HUGE state pension errors that led to one woman missing out on a whopping £128,000 of payments have been branded a “shameful shambles”.
Hundreds of thousands of Brits were not paid the state pension amount they were entitled to for years, with some mistakes dating as far back as 1985, it had emerged.
Retirees were underpaid by more than £1billion in total, it was revealed last year, with each missing out on £8,900 on average.
The damming comments come in a new report investigating the mistakes after they were uncovered at the Department for Work and Pensions (DWP).
A probe by the Public Accounts Committee (PAC) found that there is still a risk that errors leading to the underpayments could happen again – and that more people could be affected.
Dame Meg Hillier, MP and chair of the committee, said: “Small errors that were not recognised each time added up over years to significant sums of money.”
“The DWP is now on its ninth go at fixing these mistakes since 2018, the specialised staff diverted to fix this mess costing tens of millions more to the taxpayer and predictable consequences in delays to new pension claims.
“And there is no assurance that the errors that led to these underpayments in the first place will not be repeated in the correction exercise.”
The DWP has been contacting those affected by the errors, mostly women who are widowed, divorced or who have some of their entitlement based on their husband’s pension contributions.
But many people could still be missing out on significant sums because there is little guidance for those concerned they are being underpaid their state pension.
People are being “left in the dark over their entitlement”, the committee said.
Steve Webb, former pensions minister and now partner at LCP, helped uncover the errors and believes many more people are affected.
He said: “There are still far too many people missing out on the state pension to which they are entitled. DWP needs to track them all down as a matter of urgency.”
“The committee are right to be highly critical of DWP over this whole debacle.
“It is shocking that DWP’s regular checks regarded the level of error on state pensions as too small to be worth investigating when in reality many thousands of people have missed out on potentially life-changing amounts of money.
He called on the government to more to help as divorced women have not yet been identified in the DWP’s efforts to make repayments.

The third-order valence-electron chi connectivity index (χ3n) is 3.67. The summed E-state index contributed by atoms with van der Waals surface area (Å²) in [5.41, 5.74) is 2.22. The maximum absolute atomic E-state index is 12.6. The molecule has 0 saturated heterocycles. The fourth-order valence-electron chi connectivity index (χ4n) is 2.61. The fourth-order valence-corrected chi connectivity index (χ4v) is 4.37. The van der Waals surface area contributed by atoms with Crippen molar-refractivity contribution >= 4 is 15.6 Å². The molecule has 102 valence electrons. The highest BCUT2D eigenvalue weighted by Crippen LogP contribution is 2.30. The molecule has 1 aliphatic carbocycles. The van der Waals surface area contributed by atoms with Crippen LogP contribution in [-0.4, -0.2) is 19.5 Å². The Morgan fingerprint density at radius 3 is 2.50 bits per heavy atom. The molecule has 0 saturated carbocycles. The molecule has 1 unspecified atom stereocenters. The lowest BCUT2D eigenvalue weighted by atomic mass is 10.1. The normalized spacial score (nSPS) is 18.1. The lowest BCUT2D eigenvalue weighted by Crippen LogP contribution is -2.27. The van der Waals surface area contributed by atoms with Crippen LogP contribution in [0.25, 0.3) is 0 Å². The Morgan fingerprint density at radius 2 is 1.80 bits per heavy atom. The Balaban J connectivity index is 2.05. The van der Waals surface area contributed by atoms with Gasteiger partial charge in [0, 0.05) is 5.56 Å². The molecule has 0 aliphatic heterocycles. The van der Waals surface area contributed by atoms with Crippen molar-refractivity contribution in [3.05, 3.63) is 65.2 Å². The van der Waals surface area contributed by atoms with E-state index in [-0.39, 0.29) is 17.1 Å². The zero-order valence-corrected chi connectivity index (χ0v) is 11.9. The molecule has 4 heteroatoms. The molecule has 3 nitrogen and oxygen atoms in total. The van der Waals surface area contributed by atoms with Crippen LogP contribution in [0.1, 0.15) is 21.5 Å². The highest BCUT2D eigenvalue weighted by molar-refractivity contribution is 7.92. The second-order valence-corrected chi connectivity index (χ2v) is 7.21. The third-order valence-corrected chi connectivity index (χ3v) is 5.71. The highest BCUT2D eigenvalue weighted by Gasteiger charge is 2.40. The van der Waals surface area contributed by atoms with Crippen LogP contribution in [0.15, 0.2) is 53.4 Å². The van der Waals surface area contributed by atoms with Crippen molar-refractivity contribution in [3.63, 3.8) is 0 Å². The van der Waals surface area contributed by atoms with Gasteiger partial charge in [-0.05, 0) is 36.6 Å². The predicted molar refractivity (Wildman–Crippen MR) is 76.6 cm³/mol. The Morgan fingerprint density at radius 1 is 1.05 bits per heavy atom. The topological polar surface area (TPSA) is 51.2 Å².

One divorced woman won back a £60,000 lump sum after missing out on the money for years.
Those affected by the error identified by the DWP are pensioners who first claimed the state pension before April 2016 and did not have a full national insurance record.
They should have received increases to the basic state pension but didn’t due to an error that the National Audit Office has blamed on complex rules and outdated IT systems that require claims to be made manually instead of being automated.
But some who have since passed away and their families may never get what they are owed.
Dame Hillier said: “Departments that make errors through maladministration have a duty to put those it wronged back in the position they should have been, without the error.
“In reality DWP can never make up what people have actually lost, over decades, and in many cases it’s not even trying.
“An unknown number of pensioners died without ever getting their due and there is no current plan to pay back their estates.”
Who is affected by state pension underpayments?
Around 130,000 retired stay-at-home mums may have missed out on a pension hike when their husbands retired.
Their payments should have risen to 60% of their husband’s basic state pension, the amount women with low national insurance contributions got under the old pension system.
In the previous tax year when the issue was first uncovered, they would get £80.45 a week, 60% of their husband’s £134.25 a week. Instead, they are getting more like £67 a week.
The injustice only affects wives who retired before 2016. After this date women’s pensions were no longer linked to their husbands.
How much you’ll get in compensation depends on when your husband retired.
If it was between April 2008 and 2016, you’ll get all your losses back as the Government should have increased your pension automatically.
Those whose husbands retired before 2008 had to apply for the extra cash, although in many cases they lost out because they didn’t know about it.
Women in this position can only get a year of backdated payments.
This online tool was launched by former pensions minister Steve Webb on behalf of actuarial firm LCP, after he first uncovered cases of women being paid the wrong state pension via his This Is Money column.
If you use the LCP calculator and think you’re eligible for a top-up in either scenario, then the DWP should pick up the error in their own records too.
The DWP started working to fix the problem on January, 11 2021 and says it expects to make repayments by the end of 2023.
If you are owed money, you’ll likely have to sit tight and wait for the DWP to send you a letter confirming your payment.
Those considered at “high risk” like those over 80 and widows are being prioritised.